|"I only work here for the ambiance" - sketching at the Golden Eagle Saloon|
Comfortably camping out at a cafe is a habitual environmental trigger to get the juices flowing: sometimes it's helpful to have a buffer zone of low-level conversation as a part of the creative process. I've read lots of interviews with other cartoonists who revealed that they employ some white noise in the background while working, usually a radio or news. Not having any dedicated studio space at the moment, there's sometimes a TV going on in the background here while I work, but usually through the prudent and diplomatic usage of headphones it's dampened enough to not distract. Even so, the latest leakage to really piss me off was accidentally overhearing snatches of a horrible program "American Idol."
Even being blissfully out of touch with most popular fads, in the usual case with such media phenomena - like some insidious cultural influenza - a one cannot avoid constant references creeping into the periphery. And as is the case with most fads, popularity most definitely does not equate talent.
A theory based purely on conjecture: there's a direct correlation between the rise of these voyeuristic cattle-calls for public failure and the general slow death of genuine creativity in American culture. Case in point: if every single individual who actually wasted their time watching these sorts of shows would instead devote at least that same hour on doing something artistic for themselves, over the course of a single season they would see definite improvement in their own efforts. As an art teacher I can just about guarantee this: it's analogous to the time and energy spent focused on a drawing class, or following a series of exercises - a disciplined approach to practice practice practice. It only works if you do it, as sitting on the couch watching shows like this will not.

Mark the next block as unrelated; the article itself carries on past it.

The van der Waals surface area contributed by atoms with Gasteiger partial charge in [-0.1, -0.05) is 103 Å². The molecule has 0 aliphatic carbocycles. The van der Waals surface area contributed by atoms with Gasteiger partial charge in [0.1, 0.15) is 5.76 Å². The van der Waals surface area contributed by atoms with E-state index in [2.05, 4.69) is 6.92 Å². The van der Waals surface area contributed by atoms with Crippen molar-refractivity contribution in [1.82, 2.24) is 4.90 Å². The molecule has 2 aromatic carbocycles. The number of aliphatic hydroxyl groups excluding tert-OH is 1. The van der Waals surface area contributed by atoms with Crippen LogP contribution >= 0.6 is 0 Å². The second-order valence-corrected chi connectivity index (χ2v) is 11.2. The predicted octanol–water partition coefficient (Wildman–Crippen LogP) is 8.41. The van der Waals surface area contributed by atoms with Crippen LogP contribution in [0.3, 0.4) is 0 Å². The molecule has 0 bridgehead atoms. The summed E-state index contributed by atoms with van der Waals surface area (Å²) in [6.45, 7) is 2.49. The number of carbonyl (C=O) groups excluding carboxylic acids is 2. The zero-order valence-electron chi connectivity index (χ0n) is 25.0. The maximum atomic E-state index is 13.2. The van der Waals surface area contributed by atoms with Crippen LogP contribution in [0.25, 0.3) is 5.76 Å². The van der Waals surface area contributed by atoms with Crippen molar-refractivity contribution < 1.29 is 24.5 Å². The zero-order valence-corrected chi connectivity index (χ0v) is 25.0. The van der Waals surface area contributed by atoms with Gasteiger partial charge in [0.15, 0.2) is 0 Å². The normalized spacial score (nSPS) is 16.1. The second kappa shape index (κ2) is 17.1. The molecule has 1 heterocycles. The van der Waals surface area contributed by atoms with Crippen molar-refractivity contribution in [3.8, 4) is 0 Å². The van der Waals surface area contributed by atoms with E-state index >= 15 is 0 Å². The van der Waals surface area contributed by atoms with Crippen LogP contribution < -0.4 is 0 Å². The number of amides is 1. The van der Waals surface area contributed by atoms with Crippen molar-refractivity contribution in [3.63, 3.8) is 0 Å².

Afterwords you would be confronted with irrefutable, firsthand evidence that what you can do will be, if not just simply better, than at least infinitely more rewarding than anything on these "reality" shows. And when I say something is "better" than something else, I'm not necessarily referring to an objective set of aesthetic criteria, what I'm saying instead is it's simply better for you, better to do it yourself.
One also has to wonder at the sadomasochistic vanity behind why anybody would seek validation from the particular hosts of these shows. Coiffed and pimped-out poseurs handing out arbitrary and capricious judgments, these are impostors of honest creativity. Each supposed "star" is an empty caricature, a completely manufactured and entirely artificial persona propped up by the industry and it's corporate-driven standards of profit over substance. It's all part and parcel of this ethical fraud perpetuated upon the public: the cultivated phenomenon of golden throats crutching themselves by on high-tech
face image-lifts to compensate for their lack of authenticity. Lip-synching and Auto-Tune aside, look at people like Max Martin and Lou Pearlman for example (to say nothing of the Simon Fullers who ultimately owns everything that every contestant does) - what you see prancing and posing about on stage is nothing more than a Wizard of Oz simulacrum. In other words, it's all fake.
Or maybe I just better appreciate someone having at least gone through puberty before singing about heartbreak. Now get the hell off my lawn...
Oh wait, never mind.